Review: Oria’s Gambit by Jeffe Kennedy (@mlsimmons, @jeffekennedy)

Posted October 16, 2016 by Melanie in Fantasy, Melanie, Reviews / 16 Comments

Review: Oria’s Gambit by Jeffe Kennedy (@mlsimmons, @jeffekennedy)
Oria's Gambit by Jeffe Kennedy
Series: Sorcerous Moons #2
Published by Indie
Published on: August 18, 2016
Genres: Fantasy
Pages: 198
Format: eARC
Source: Author
One StarOne StarOne StarOne Star
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A Play For Power

Princess Oria has one chance to keep her word and stop her brother’s reign of terror: She must become queen. All she has to do is marry first. And marry Lonen, the barbarian king who defeated her city bare weeks ago, who can never join her in a marriage of minds, who can never even touch her—no matter how badly she wants him to.

A Fragile Bond

To rule is to suffer, but Lonen never thought his marriage would become a torment. Still, he’s a resourceful man. He can play the brute conqueror for Oria’s faceless officials and bide his time with his wife. And as he coaxes secrets from Oria, he may yet change their fate…

An Impossible Demand

With deception layering on deception, Lonen and Oria must claim the throne and brazen out the doubters. Failure means death— for them and their people.

But success might mean an alliance powerful beyond imagining…

Magical Fantasy Cover Love

Oria’s Gambit picks up where Lonen’s War ends. Oria is a Bara, a magical race and part of the royal family. She is also very delicate, in that other people overwhelm her in that their magic is overwhelming. It is really hard to describe. She has spent most of her life in a tower with few visitors to help with this. Lonen is a Destrye. They are more of a barbarian race with no magic. They have been at war with the Bara. We learn why in the first book.

With the deaths of both kings in the first book (I’m not calling that a spoiler since the blurb mentions that Lonen is king and Oria is trying to become queen), Lonen and Oria come together to try to solve the problems of both kingdoms. Oria’s brother is also trying to become king. He is drowning in power and it has gone to his head. Oria decides that she must wed Lonen before her brother finds marriage in order to become queen. She is very scared of how it will run the country with his thirst for more power.

While the first book in this series is mostly war. This book is mostly politics. That doesn’t make it any less exciting. The high priestess (which has a lot of political power) has her own plans for how things should work in the kingdom. Add in monsters, and you have a very powerful fantasy story. The romance has built on the first book, but it is not yet what I would call a romance book at this point. While Lonen is trying his best to make this marriage more than just a political one, Oria is keeping her walls as high and confining as she can make them. I’m sure the fact that she feels pain every time she touches someone has something to do with that.

“It’s not fair, Oria, that you judge me based on fleeting thoughts and emotions. People think and feel many things they don’t act on. That’s part of learning to be a decent human being—knowing that there are dark yearnings in your heart and being strong enough to recognize them as such and exert control. Maybe your mind is perfect, serene place and you don’t understand the human struggle to be a better person, but I’m only a man and a flawed one at that.”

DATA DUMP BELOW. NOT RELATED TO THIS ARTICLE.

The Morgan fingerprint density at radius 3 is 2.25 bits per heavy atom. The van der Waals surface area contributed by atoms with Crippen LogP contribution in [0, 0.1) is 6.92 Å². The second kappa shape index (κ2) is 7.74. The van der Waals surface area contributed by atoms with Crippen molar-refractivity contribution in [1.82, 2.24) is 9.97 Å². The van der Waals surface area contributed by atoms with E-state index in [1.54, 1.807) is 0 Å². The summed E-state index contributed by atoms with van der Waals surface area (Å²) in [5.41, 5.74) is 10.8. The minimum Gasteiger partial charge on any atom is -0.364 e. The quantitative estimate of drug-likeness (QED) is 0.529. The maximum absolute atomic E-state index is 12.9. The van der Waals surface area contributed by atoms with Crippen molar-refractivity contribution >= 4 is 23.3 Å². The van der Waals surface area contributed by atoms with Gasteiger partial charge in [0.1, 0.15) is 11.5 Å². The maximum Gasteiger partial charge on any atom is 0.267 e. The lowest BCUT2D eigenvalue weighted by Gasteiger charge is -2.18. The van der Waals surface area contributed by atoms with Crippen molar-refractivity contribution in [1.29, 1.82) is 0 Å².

“We might be marrying for political reason, but that doesn’t mean we can’t bring something bright to each other’s lives.”

My favorite character in this series continues to be the dragonlet, Chuffta. This isn’t a huge surprise, as I love secondary characters. He is the rock that Oria needs. While she is an adult in the physical sense, she is very much still a child emotionally. The fact that she hasn’t had the socialization that most people have had, really makes this hard for her. She wants to do right by her people, but she is also scared to open herself up to someone else. Chuffta I think is the linchpin to help her open up. He really likes Lonen, though he can’t talk to him directly, only Oria, but he does nod to him and other things to try to communicate. I think he would like to see them together in the real sense.

If you’re looking for a fantasy book with amazing characters and a very interesting world, I highly recommend the Sorcerous Moons series. I don’t know how many books are slated for this series, but so far, they have been a ton of fun.

I would be remiss if I didn’t mention how wonderful great these covers are. They are so amazing.

The Sorcerous Moons Series

My Review

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I’m Melanie and I live in Ohio. I have two horses and a dog. I’m an animal lover, avid book reader and audiobook listener. I like to live vicariously through fictional characters. I enjoy reading and listening to mostly fictional books in the paranormal genre, including Urban Fantasy, Paranormal Romance and Horror. My favorite paranormal creatures are shifters, doesn’t matter the flavor.

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16 responses to “Review: Oria’s Gambit by Jeffe Kennedy (@mlsimmons, @jeffekennedy)

  1. I’ve wanted to read this author but haven’t yet. Because she’s friends with Carolyn Crane who I love. Would you recommend this series or the 12 kingdoms one to start? And why? Anne

  2. That quote about the human mind resonates with me. Good one!

    I forgot about this series. And I do want to read it. Yes, political intrigue can be as exciting as all out war. I like the conflict about her magic and the marriage, too. Nice review, Melanie!